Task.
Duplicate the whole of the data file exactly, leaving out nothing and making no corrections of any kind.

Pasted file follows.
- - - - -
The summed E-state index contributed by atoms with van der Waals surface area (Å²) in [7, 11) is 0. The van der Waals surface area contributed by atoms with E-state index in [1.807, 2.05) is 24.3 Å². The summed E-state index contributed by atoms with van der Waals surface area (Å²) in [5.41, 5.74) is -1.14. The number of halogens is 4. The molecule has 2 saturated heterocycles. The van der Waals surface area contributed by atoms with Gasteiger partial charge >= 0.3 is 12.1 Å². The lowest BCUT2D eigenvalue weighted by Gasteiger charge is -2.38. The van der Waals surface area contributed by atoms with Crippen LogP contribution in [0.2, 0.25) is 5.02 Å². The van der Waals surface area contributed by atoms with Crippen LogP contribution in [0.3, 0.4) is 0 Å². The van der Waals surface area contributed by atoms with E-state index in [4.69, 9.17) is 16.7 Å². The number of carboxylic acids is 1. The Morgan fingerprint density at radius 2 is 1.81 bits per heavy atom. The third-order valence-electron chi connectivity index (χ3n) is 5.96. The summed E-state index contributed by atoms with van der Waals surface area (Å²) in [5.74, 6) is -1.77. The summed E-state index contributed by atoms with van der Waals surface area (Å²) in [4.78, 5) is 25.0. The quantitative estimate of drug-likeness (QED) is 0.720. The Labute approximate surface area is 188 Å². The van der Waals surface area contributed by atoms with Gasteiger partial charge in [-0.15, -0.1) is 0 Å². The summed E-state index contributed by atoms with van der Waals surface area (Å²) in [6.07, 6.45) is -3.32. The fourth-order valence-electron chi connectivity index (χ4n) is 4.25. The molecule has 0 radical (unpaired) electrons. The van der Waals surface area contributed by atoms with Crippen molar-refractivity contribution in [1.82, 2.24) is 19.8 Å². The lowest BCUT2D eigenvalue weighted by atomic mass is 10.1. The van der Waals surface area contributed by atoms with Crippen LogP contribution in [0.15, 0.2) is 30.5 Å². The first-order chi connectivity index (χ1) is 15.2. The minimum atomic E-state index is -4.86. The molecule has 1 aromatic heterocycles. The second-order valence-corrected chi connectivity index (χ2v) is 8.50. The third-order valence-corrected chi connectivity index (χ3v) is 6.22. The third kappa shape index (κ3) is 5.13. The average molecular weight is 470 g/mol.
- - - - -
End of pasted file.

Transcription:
The summed E-state index contributed by atoms with van der Waals surface area (Å²) in [7, 11) is 0. The van der Waals surface area contributed by atoms with E-state index in [1.807, 2.05) is 24.3 Å². The summed E-state index contributed by atoms with van der Waals surface area (Å²) in [5.41, 5.74) is -1.14. The number of halogens is 4. The molecule has 2 saturated heterocycles. The van der Waals surface area contributed by atoms with Gasteiger partial charge >= 0.3 is 12.1 Å². The lowest BCUT2D eigenvalue weighted by Gasteiger charge is -2.38. The van der Waals surface area contributed by atoms with Crippen LogP contribution in [0.2, 0.25) is 5.02 Å². The van der Waals surface area contributed by atoms with Crippen LogP contribution in [0.3, 0.4) is 0 Å². The van der Waals surface area contributed by atoms with E-state index in [4.69, 9.17) is 16.7 Å². The number of carboxylic acids is 1. The Morgan fingerprint density at radius 2 is 1.81 bits per heavy atom. The third-order valence-electron chi connectivity index (χ3n) is 5.96. The summed E-state index contributed by atoms with van der Waals surface area (Å²) in [5.74, 6) is -1.77. The summed E-state index contributed by atoms with van der Waals surface area (Å²) in [4.78, 5) is 25.0. The quantitative estimate of drug-likeness (QED) is 0.720. The Labute approximate surface area is 188 Å². The van der Waals surface area contributed by atoms with Gasteiger partial charge in [-0.15, -0.1) is 0 Å². The summed E-state index contributed by atoms with van der Waals surface area (Å²) in [6.07, 6.45) is -3.32. The fourth-order valence-electron chi connectivity index (χ4n) is 4.25. The molecule has 0 radical (unpaired) electrons. The van der Waals surface area contributed by atoms with Crippen molar-refractivity contribution in [1.82, 2.24) is 19.8 Å². The lowest BCUT2D eigenvalue weighted by atomic mass is 10.1. The van der Waals surface area contributed by atoms with Crippen LogP contribution in [0.15, 0.2) is 30.5 Å². The first-order chi connectivity index (χ1) is 15.2. The minimum atomic E-state index is -4.86. The molecule has 1 aromatic heterocycles. The second-order valence-corrected chi connectivity index (χ2v) is 8.50. The third-order valence-corrected chi connectivity index (χ3v) is 6.22. The third kappa shape index (κ3) is 5.13. The average molecular weight is 470 g/mol.